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'The more chances we get to make plays, the better' - Auburn running backs Kerryon Johnson and Kamryn Pettway
Kerryon Johnson will team with fellow junior Kamryn Pettway to give Auburn the SEC's most productive returning running back duo, based on 2016 rushing yards.
April 5, 2017

By Jeff Shearer

AUBURN, Ala. - One is a little bigger than he was last season. The other, a little lighter. One is outgoing. The other, more reserved. Together, they comprise the SEC’s top returning running back tandem.

After combining for 2,119 rushing yards in 2016, Kamryn Pettway and Kerryon Johnson are eager to duplicate, and even top, their success.

“I’ve been really pleased with our first two guys,” said Tim Horton, Auburn’s running backs coach and special teams coordinator. “Kamryn Pettway has really had a great attitude and a good approach. And Kerryon Johnson has had a nice spring practice as well.”

Pettway, who led the SEC in rushing yards per game last season with 122.4, says he believes a playing weight of 235 pounds, down 10 from last year, will make him faster.

With offensive coordinator Chip Lindsey’s intention to balance Auburn’s offense with an increased emphasis on passing, Pettway has worked on blocking this spring.

“It’s going to be very important having backs who can protect for a quarterback,” Pettway said, “since we’re going to be throwing a lot. That will be a big key.”

Johnson, who played receiver and defensive back as well as running back in high school, caught 17 passes last season, tied for fourth on the team. Pettway caught two, but impressed his backfield mate with his receiving ability.

“I think he already has pretty good hands, especially for a guy his size,” Johnson said. “You don’t expect him to catch the ball as well as he does. His drops are very limited.”



<em> Kamryn Pettway says he's concentrating on pass protection and providing leadership during Auburn's spring practice.</em>
Kamryn Pettway says he's concentrating on pass protection and providing leadership during Auburn's spring practice.

Pettway focused on leadership during spring practice.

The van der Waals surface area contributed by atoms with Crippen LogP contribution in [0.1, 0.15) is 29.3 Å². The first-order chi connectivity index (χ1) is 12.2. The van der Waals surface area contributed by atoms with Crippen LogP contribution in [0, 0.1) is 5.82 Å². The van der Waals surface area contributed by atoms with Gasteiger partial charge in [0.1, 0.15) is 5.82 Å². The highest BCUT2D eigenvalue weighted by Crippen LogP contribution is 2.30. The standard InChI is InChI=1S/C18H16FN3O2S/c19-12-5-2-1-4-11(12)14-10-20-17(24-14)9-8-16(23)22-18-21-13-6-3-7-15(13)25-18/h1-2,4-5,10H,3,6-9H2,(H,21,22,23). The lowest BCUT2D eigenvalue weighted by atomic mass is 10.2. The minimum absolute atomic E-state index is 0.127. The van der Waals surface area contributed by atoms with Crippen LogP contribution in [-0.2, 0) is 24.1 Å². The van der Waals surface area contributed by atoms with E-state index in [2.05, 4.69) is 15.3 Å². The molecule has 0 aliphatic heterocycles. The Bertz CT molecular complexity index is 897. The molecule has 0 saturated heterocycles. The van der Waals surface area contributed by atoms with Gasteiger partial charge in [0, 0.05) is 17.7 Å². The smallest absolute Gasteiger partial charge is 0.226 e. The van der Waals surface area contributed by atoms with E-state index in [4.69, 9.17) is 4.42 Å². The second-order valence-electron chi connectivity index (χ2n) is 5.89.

“I want to be able to know I’ve helped my team to bring guys further along,” Pettway said. “Being a vet coming back, I know I have to help the younger guys at my position.”

Pettway balances football with family. He and his wife, Natonya, are the parents of a 17-month-old daughter, Kaisley.

“It’s been neat to see the interaction between Kam and his little girl, and Kam and his wife,” Horton said. “I just feel really blessed because not only have we recruited good players but they’re really good people.”

Horton says he hasn’t coached many players who are married.

“Usually, as a running back coach, you don’t get into wife questions and children questions,” Horton said. “That’s been kind of fun for me, to try to be a good mentor and role model for him in that aspect.

“He’s a quiet kid so he’s not as boisterous as maybe some we’ve had in the past. His value system is very good. He’s really serious about his academics. He’s really serious about being a good dad.”

Horton says Johnson, who weighs 210 after adding five pounds since last season, benefited from his first winter conditioning program, something high school basketball and shoulder surgery prevented him from participating in previously.

“You play tailback in the SEC in an offense that’s going to run the ball a great deal, he’s going to get hit,” Horton said. “And he’s going to get hit a lot. Being able to hold up and be a lot more durable is something he’ll be able to do.

“He’s first-class,” Horton said of Johnson. “He comes from a first-class family. He’s got great personality. He’s got good balance in his life. He wants to be a good student. He wants to be a good player. He wants to be a good friend.

“He’s really everything we’re looking for in an Auburn man.”

Both of Auburn’s “Special K’s” – Kamryn and Kerryon - could see limited action in Saturday’s A-Day game while Horton seeks to determine which back will be next in line. Kam Martin, Malik Miller and C.J. Tolbert are competing for that job.

“Those guys realize that at any given moment, both of us go down, and now they’re in the spotlight,” Johnson said.

“It’s a physical league. It’s a long season. We run the ball a lot, so it’s nice to have options,” he said. “We all realize in this league, anything can happen. You always have to prepare yourself like you’re starting.”

From Tucker Frederickson to Bo Jackson, Brent Fullwood, Carnell Williams and Tre Mason – who will be honored with Auburn’s first-team All-Americans at A-day – Auburn’s tradition of backfield excellence earned the nickname “Running Back U.”

“I think running back has been a staple at Auburn University for a long time,” Johnson said. “I believe the more chances we get to make plays, the better.”

<em> Kerryon Johnson reaches for the goal line against Vanderbilt in 2016.</em.>
Kerryon Johnson reaches for the goal line against Vanderbilt in 2016.

A Day

Jeff Shearer is a Senior Writer at Follow him on Twitter:

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